Paris Easter Mass Honors Firefighters Who Saved Notre Dame

Notre Dame's parishioners were joined by Catholics and others from around France and beyond

France Notre Dame
Francisco Seco/AP

The archbishop of Paris and Catholics from around France and the world honored the firefighters who saved Notre Dame Cathedral, praying Sunday at a special Easter Mass for a swift reconstruction of the beloved monument.

Some streets around the medieval cathedral also reopened six days after the blaze, allowing tourists to get a closer look and local restaurants to reopen, after firefighters declared the last hot points extinguished. Notre Dame itself is expected to remain closed for years.

The blaze that engulfed the cathedral on Monday night forced parish members and visitors who hoped to worship at Notre Dame on Easter to find other places to attend services. The Paris diocese invited them to join Sunday's Mass at the grandiose Saint-Eustache Church on the Right Bank of the Seine River.

The firefighters, who struggled for nine hours to contain flames that consumed Notre Dame's roof and collapsed its spire, held a place of honor at the Saint-Eustache. Police officers and a soldier guarded the 13th century church. Visitors stood in a long line to have their bags checked before they could enter.

Paris Archbishop Michel Aupetit handed firefighters at the Easter Mass a book of scriptures that was rescued from Notre Dame.

"Your men were able to save many things in the cathedral. But you also saved an item that is precious for us," Aupetit said. "It still is a bit dirty, full of ashes and likely a bit damaged by the fire. You saved it, and I wanted to give it to you. It's a very humble way to thank you." said.

He notably thanked fire service chaplain Jean-Marc Fournier, who recovered from the fire a chalice containing consecrated hosts that for Catholics are the body of Christ.

Speaking of Jesus' resurrection, Aupetit told the congregation, "We, too, brothers and sisters, we will rise again, just like our cathedral will rise again."

The French archbishop also shared thoughts for "our Sri Lanka brothers who were massacred" in Easter attacks on churches and hotels that killed more than 200 people and injured hundreds more.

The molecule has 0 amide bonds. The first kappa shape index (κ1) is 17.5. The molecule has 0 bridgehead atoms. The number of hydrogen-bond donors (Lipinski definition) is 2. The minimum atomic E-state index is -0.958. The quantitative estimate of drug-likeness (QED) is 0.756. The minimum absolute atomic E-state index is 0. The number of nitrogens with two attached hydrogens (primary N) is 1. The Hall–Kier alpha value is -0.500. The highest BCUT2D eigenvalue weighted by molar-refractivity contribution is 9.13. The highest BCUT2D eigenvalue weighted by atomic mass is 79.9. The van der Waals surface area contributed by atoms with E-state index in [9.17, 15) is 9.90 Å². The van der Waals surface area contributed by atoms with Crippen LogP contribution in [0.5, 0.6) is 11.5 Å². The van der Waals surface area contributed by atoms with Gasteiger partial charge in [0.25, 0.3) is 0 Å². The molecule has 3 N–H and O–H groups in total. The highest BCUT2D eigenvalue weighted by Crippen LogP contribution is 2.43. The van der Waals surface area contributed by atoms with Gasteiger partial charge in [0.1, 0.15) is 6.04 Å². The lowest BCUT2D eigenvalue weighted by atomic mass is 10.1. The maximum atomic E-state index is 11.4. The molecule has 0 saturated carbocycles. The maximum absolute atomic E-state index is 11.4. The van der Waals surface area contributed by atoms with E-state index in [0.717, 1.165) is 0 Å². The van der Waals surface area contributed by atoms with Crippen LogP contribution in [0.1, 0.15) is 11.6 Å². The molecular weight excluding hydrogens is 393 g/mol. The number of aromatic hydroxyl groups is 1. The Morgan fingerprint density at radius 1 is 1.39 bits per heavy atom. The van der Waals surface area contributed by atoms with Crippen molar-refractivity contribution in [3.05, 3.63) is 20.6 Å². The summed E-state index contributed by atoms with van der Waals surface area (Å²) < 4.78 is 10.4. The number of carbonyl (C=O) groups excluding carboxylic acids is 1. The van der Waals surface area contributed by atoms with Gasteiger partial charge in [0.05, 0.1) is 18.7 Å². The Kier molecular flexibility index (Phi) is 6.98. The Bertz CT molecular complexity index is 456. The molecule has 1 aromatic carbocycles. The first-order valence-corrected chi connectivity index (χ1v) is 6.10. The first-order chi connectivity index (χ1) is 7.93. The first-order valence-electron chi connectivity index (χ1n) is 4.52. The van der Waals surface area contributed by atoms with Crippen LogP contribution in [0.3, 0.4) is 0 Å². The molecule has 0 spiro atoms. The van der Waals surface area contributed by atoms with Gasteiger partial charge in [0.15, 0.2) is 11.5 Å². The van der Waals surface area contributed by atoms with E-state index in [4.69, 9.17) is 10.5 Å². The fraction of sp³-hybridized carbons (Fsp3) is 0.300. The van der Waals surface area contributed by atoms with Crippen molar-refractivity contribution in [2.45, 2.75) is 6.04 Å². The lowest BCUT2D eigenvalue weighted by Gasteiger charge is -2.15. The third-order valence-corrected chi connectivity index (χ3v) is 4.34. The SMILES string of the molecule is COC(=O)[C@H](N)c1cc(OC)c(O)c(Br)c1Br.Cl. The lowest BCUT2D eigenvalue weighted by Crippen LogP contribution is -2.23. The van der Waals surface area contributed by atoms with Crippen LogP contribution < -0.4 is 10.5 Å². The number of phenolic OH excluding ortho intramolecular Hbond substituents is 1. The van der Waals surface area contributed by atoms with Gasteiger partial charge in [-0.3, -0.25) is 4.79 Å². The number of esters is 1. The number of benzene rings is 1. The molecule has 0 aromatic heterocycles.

Notre Dame's parishioners were joined by Catholics and others from around France and beyond. An Associated Press reporter heard at least six languages being spoken in the crowd.

"Everyone is affected by what happened to Notre Dame," Parisian Michel Ripoche said. "Easter is a holiday we celebrate every year, all our lives. Clearly what happened at Notre Dame added to the importance" of today's service.

Peggy Godley, who was visited the French capital from Chicago with her husband and two daughters, "wanted to see what it was like to celebrate a Mass in Paris."

"We didn't get to see Notre Dame. We were hoping to be there, but it's too late," she said.

Construction workers strung netting across one of the cathedral's prized rose windows Sunday, apparently to protect the centuries-old stained glass.

Notre Dame isn't expected to reopen to the public for five or six years, according to its rector, although the French president is pushing for a quick reconstruction. Investigators think the fire was an accident, possibly linked to renovation work.

Notre Dame Rector Patrick Chauvet told The Associated Press on Good Friday he had "plenty of hope, because I believe that from this suffering there will be a renaissance."

French Culture Minister Franck Riester said Sunday that most of the spots at Notre Dame that were considered vulnerable to more damage or collapse have been stabilized, including support structures above the rose windows. He told France-2 television "there remain some sensitive points in the vaulted ceiling."

Milos Krivokapic and Deborah Gouffran contributed to this report.

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